Friday, February 11, 2005

Desserts in Japan: from Coffee Jelly to Purin and beyond

Hello all. If it isn't one thing, it's something else. Today the update is working fine, but the mail server is down with a dead hard drive. I've got our tech in Edmonton, Canada working on it now. Heh, I love the Internet -- I live in Japan, work with my staff in San Diego, have a programmer in Las Vegas and a web designer in Sweden.

Today's J-List post is below. You can also read it on the J-List website or the site.

Desserts in Japan can be a little different from what you might expect. One popular dish in Japan is coffee jelly, coffee flavored gelatin that's really good with cream poured over it -- Starbucks sells a Coffee Jelly Frappe in the summer which is delicious. Another popular dessert in Japan is purin, basically egg custard flan with caramel sauce on top, popular in Spain and Mexico. If you've ever seen that yellow/brown dog character from Sanrio named Purin and wondered what that was, he represents flan and his brown hat is the caramel sauce. Nata de Coco is a well-known dessert in the Philippines with firm, chewy squares made from coconuts, and it's popular in Japan, really good in yogurt. Cake is big here too, and most cake shops are small, highly professional outfits who bake fabulous delicacies and sell them for $5 a piece (you almost never buy a whole cake in Japan, it'd be too expensive). Finally, there are many kinds of ice cream in Japan, from matcha (green tea) and azuki (sweet Japanese beans) to variations on Italian gellato and "soft cream" (what soft-serve ice cream is called here). We even have a 31 Flavors in our small city.

It's well known that the Japanese can be quite group oriented, with more awareness of in-group (uchi) and out-group (soto). A lot of this seems to come about through the Japanese education system, which exists not only to teach information to students, but also to create Japanese citizens who can all identify with society on the same level, more or less. In my schools in California, each student had a different schedule, with math this period, English the next, and P.E. after that, so we never had all the same kids in our classes with us. But in Japan, classes are together all day long over the course of the school year, with the teacher coming and going each period, which creates a strong sense of being a part of the class as a group, although it has downsides too. Clubs are another machine for creating a sense of being in a group, and in junior high school, students are usually required to join one of the clubs at the school, even if they don't want to, as a chracter-building excercise.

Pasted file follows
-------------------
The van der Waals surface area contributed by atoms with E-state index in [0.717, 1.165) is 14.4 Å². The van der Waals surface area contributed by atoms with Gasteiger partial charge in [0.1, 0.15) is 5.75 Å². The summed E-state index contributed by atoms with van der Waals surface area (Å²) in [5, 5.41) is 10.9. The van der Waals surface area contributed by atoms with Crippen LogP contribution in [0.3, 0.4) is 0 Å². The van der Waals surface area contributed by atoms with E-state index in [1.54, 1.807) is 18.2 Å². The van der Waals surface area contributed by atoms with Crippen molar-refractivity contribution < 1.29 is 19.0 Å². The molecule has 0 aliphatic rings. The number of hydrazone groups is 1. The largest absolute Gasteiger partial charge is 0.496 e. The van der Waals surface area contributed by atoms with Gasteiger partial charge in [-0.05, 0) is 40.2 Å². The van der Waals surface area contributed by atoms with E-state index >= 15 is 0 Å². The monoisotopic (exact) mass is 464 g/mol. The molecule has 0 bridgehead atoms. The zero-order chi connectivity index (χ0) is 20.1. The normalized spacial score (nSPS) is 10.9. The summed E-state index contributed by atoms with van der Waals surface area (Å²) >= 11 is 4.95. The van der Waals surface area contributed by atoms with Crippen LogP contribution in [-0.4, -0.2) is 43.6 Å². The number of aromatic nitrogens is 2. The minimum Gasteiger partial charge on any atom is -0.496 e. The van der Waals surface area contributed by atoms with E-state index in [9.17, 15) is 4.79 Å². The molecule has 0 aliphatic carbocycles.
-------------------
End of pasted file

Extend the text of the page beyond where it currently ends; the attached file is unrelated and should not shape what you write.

Today is a holiday in Japan, Kenkoku no Hi or National Founding Day, one of many holidays that come and go without anyone realizing here what the heck they were all about. Established in the Meiji Era as the coronation day of the first Emperor of Japan, Jimmu, the day used to fall on the first day of the year according to the Lunar calendar. Commemorating the start of Japan's Imperial line was frowned upon after World War II as the wrong kind of patriotism, but the holiday was reestablished in 1966.

Wednesday, February 09, 2005

Manga Cafes in Japan, and the Green Tea Belt

Oopsie -- once again I see I've forgotten to post my after doing the J-List update. Sorry!

Today's J-List post is below. You can also read it on the J-List website or the site.